This year's festival lasts until 22 March and revolves around four parallel themes: traditional values and human rights - incorporating women’s rights, disability rights, and LGBT rights; crises and migration; Asia/South Asia; and occupation and the rule of law.
The opening film is Kim Longinotto’s Salma, a story of courage and resilience, depicting a young Muslim girl in India, forced into seclusion once she reached puberty. The closing film will be Wajda, from Saudi director Haifaa Al Mansour. Wajda is a film about a 10-year-old girl, living in a suburb of the capital, Riyadh, "who is also testing the boundaries of a woman's place in a highly conservative society where her love for Western music and fashions land her in trouble," according to AFP news.
The festival's official press release states: "The programme includes 14 documentaries and five dramas, set in Afghanistan, Democratic Republic of Congo, East Timor, Haiti, India, Indonesia, Israel, Jordon, Morocco, North Korea, Norway, Saudi Arabia, Senegal, Serbia and Tanzania. Many of the films will be followed by question and answer sessions, and discussions with filmmakers, experts, and film subjects."
The first section will consist of several films including the UK premiere of Karima Zoubir’s Camera/Woman, a film about Khadija, a divorcee from Casablanca; Iranian filmmaker Rokhsareh Ghaem Maghami’s Going Up the Stairs, in which the director takes us into the realities of traditional Iranian marriage and The Patience of Love, directed by Atiq Rahimi and written by Jean-Claude Carrière, which looks into the relationship between a wife and husband in Afghanistan.
The section themed "Disability Rights" comprises six movies where topics of marginalized or often socially rejected communities such as albinism in Tanzania (In the Shadow of the Sun), homosexuality in Belgrade (The Parade), and three films highlighting the issues of humanitarian aid, conflict and migration: Fatal Assistance, My Afghanistan: Life in the Forbidden Zone and Nowhere Home.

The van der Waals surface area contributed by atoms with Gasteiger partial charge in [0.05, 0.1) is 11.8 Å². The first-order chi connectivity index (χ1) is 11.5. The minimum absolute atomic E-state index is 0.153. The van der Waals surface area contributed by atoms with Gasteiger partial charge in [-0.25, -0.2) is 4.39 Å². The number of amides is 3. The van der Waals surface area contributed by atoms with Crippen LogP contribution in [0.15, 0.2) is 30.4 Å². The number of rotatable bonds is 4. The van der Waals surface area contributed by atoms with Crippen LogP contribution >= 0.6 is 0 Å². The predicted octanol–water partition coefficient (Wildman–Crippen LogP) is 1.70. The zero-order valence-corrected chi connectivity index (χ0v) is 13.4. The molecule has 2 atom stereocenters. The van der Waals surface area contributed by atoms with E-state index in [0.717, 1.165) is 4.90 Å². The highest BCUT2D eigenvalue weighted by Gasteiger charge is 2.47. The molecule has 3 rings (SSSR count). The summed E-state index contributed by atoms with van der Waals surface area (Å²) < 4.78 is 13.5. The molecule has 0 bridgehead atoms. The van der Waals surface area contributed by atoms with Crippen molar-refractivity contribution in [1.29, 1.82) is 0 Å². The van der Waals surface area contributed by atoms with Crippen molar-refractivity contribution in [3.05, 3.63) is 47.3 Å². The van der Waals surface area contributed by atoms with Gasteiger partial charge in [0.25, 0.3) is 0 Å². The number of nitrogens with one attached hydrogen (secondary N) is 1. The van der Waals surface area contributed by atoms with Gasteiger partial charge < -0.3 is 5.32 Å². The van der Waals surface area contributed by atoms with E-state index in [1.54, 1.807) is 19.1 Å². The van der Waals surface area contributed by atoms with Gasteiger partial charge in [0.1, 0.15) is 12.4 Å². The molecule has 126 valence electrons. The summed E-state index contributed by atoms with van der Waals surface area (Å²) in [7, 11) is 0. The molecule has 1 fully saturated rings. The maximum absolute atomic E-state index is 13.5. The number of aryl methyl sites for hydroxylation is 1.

The third focus of the festival 'Asia/South Asia' will include several films from India, North Korea and Indonesia. In this section, among other movies, the viewers are invited to The Act of Killing, in which the director "explores a chapter of Indonesia’s history by enlisting a group of former killers, including the Indonesian paramilitary leader Anwar Congo," according to the press release.
The forth and final section of the Human Rights Watch London Film Festival is themed "Occupation and the Rule of Law." It hosts a series of interviews from "six former heads of the Shin Bet – Israel's intelligence and security agency – speaking about their role in Israel's decades-long counterterrorism campaign," along with inside glimpses into the Israel-Palestine conflict.
Films included in the Human Rights Watch Film Festival will be screened in several London cinemas. Some of the movies will be attended by the filmmakers and preceded or followed by a discussion.
For complete details and programme, please visit the Human Rights Watch Film festival website here
From : Ahram Online